This work, posthumously published, represents the culmination of over thirty years of work, and it is the end result of a dozen studies of California’s aborigines published since 1940. The first chapters fill in three regions which were missing from the earlier inquiry into the development of the Indian population since contact with the whites after 1769: the Sacramento Valley, the “Mission Strip” from San Diego to San Francisco, and California east of the Sierra Nevada. The next chapters bring the demographic picture up to 1970, studying age distribution and vital statistics which reflect responses to environment and disease among many factors. The fifth and sixth essays break entirely new ground. They present a comparative study of Indian and White populations and the impact of interracial fusion on the magnitude of both populations. The graphs and tables which are based upon highly sophisticated methods are explained in straightforward language. Cook estimates the California Indian population in 1769 to have numbered 310,000, give or take ten percent.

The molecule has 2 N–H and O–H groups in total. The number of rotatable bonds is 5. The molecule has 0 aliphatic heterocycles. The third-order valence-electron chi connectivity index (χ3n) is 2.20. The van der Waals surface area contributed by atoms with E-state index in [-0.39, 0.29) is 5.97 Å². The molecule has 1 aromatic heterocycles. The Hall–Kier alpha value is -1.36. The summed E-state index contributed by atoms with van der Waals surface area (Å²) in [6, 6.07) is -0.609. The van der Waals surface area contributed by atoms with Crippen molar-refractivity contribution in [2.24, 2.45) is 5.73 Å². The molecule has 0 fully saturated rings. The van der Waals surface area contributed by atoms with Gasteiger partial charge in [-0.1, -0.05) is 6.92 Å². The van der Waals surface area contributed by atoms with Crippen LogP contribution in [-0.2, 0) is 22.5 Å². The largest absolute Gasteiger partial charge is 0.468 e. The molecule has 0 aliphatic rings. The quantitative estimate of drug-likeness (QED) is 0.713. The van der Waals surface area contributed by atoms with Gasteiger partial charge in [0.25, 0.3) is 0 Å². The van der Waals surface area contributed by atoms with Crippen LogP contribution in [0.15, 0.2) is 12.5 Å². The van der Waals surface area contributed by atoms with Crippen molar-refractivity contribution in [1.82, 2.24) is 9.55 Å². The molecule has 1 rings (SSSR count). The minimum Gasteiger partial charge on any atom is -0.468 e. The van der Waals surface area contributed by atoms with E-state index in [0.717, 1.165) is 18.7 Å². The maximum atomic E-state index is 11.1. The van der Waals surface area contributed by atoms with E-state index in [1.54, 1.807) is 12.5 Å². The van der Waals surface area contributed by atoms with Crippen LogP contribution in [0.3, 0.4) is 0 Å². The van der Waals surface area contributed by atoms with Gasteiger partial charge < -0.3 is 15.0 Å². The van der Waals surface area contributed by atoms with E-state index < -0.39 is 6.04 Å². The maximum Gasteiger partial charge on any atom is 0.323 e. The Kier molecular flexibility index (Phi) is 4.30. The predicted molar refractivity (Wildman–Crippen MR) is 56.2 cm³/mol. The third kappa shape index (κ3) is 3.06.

For Latin Americanists, special interest lies in the study of the impact of the Spanish Missions. The scrupulous assessment of the sources, cross-checked wherever possible, is a model exercise. The author not only analyzes the texts as such, but he gives invaluable hints as to their editions and prior use, and the impact of such past scholarship upon the traditional estimates of populations. This book is a fitting capstone to a unique and impressive life-long enterprise which has stimulated many scholars here and abroad.